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  • January 2012
    M T W T F S S
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Happy New Year to fellow writers everywhere

Posted by E on January 3, 2012

I wish all of you peace and much happiness in the new year, despite the Mayan calendar and New Age predictions of destruction, polar shifts, switching equators, alien landings and other such craziness. The world is changing at such a fast speed that who knows what the year ahead has in store for us? Whether we end up evaporated, digitalized or turned into higher-frequency beings, or stay much as we are, reality is, change will take place whether we like it or not. So, in the words of now-deceased Jack Layton, let’s be kind to one another, and we can change the world.

2011 for me was a year of changes, and not necessarily all for the positive. There were a lot of ups and downs and formed one of the biggest rollercoaster moments of recent years. In 2011 I finished my first novel, Race Traitor, and submitted it to my agent, who in turn submitted it to editors. That painful process – the part from the time when I completed the manuscript onwards – was permeated with countless frustrations with my agent (whom I’ve fired since then),  as well as negative experiences piling one atop another.

Two months into submissions, my agent decided – against my permission –  to withdraw the manuscript from editorial desks, despite the fact that half of the editors still had not gotten back to us.  This ugly incident, along with various other unprofessional behaviours, led me to fire him, but not before I was left with an ugly taste in my mouth about agenting in general, and the publishing industry in particular. More on this later.

Finally, dejection led to depression, which led me to feel hopeless about the entire industry. So – like everybody else these days – I self-published Race Traitor. I’ll never regret going this route, because of the freedom I’ve gained in the last few months. But it wasn’t easy. Getting people to buy it was like pulling teeth. So more dejection and depression set in. And then I understood that in the world of Amazon, where circa 45,000 people publish monthly, you have a snowball’s chance in hell of becoming noticed.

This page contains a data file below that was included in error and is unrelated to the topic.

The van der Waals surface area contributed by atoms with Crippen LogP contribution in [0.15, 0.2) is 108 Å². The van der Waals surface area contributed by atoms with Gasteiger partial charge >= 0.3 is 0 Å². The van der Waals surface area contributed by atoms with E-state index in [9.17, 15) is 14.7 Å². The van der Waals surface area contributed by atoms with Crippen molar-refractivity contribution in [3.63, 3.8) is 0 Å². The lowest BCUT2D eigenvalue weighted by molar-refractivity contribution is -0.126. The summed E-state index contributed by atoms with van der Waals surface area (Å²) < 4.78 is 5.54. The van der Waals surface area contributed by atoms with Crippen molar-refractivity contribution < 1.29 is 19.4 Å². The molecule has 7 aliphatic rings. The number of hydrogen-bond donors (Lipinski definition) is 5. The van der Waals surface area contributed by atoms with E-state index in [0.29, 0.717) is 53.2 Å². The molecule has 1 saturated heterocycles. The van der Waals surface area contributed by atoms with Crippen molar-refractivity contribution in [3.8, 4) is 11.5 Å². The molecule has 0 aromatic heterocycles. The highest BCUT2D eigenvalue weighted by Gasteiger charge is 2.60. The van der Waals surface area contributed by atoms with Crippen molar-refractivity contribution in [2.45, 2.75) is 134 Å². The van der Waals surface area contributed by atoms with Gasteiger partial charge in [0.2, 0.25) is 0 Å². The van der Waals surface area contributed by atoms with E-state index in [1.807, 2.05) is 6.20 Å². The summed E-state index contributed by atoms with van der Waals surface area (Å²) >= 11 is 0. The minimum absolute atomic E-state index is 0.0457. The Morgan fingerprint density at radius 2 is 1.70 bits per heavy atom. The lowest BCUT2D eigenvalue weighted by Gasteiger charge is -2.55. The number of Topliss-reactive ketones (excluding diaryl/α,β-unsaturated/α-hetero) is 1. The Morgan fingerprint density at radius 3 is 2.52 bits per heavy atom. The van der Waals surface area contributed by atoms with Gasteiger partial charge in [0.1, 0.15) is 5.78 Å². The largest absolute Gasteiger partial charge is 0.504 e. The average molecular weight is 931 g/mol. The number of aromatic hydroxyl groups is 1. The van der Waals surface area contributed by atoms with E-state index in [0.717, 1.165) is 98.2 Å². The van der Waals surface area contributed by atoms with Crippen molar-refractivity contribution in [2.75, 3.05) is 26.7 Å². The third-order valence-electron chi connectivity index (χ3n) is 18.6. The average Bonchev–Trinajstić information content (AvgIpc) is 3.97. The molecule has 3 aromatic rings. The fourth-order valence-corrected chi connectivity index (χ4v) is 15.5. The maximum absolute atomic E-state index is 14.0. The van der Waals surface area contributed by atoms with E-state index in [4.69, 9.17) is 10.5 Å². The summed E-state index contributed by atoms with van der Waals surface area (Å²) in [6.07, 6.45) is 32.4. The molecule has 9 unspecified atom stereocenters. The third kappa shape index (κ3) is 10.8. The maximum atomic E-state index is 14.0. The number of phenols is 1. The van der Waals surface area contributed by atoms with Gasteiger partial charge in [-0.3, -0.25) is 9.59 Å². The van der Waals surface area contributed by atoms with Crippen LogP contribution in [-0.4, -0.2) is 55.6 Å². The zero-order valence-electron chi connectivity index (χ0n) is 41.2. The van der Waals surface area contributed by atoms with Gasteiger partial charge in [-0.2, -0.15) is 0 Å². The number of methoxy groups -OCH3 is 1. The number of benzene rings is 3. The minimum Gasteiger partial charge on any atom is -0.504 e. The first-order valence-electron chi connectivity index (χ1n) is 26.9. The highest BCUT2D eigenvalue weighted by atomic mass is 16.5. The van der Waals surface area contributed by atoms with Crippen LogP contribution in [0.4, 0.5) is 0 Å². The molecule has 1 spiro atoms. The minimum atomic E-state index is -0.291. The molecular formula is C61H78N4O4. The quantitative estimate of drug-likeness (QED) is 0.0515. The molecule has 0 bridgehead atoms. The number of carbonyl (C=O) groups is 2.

And then, gradually, things started to happen. I started selling books. I climbed the ranks. I finally earned enough to receive my first-ever royalty cheque for $500! I could enjoy my success and not give an unprofessional, self-described “rock star” agent 15% of my income. And I was happy, finally, because even though nobody believed in me – nobody, least of all my ex-agent – that I had done it all with my own hands. Myself, alone. And incidentally, while my “ex” still hasn’t sold anything since I fired him, I’ve done mainstream interviews and had my book stocked in a couple of bookstores already.

Even though I still have a long way to go, I’m determined never to let other people’s lack of faith in me determine how I percieve my own value, and that of my work. And I urge you to not do so either. Whether some jaded asshole believes he can sell your book or not does not matter. YOU know yourself and your work better than anybody else. If you can’t get an agent, or you’re forced to fire an agent, remember — they are NOBODY without you. Whether you can get an editor to take a look at your manuscript is not intrinsically tied in with your value as an artist.

This whole fucking industry is built on the backs of writers — who are for the most part, ripped off in terms of lowball advances and crappy royalty rates. You think I’m joking? I walked away from a potential deal with Penguin last year because it wasn’t going to give me enough money to cover my security concerns over publishing the non-fiction version of Race Traitor. So…yeah. Not even a name like Penguin is worth selling my hard work for nothing. I know it’s hard to understand, even for my writer friends, who were part of the entire heartwrenching process, but I had to walk away from Penguin, and I will walk away from future publisher offers, unless they’re willing to meet me at least half-way. You’ve got to earn respect to get respect. Especially when you expect writers to incur potential danger for doing public speaking tours and arranging their own security (which you won’t pay for).

Sadly, when it comes to how they treat writers, the publishing industry has forgotten all that. But you’ve got to stay strong, and not let them get to you. Don’t ever let yourself be at their mercy. Stay firm in your resolutions, and soon you will find that depression can turn to empowerment, and then to freedom. Remember the wise words of Eleanor Roosevelt: “No one can make you feel inferior without your consent.”

YOU are the talent. YOU are the commodity. If you’re to take anything with you from this post into the new year ahead, remember that.

If you really believe in the value of what you are creating, you will succeed. It’s only a matter of time.

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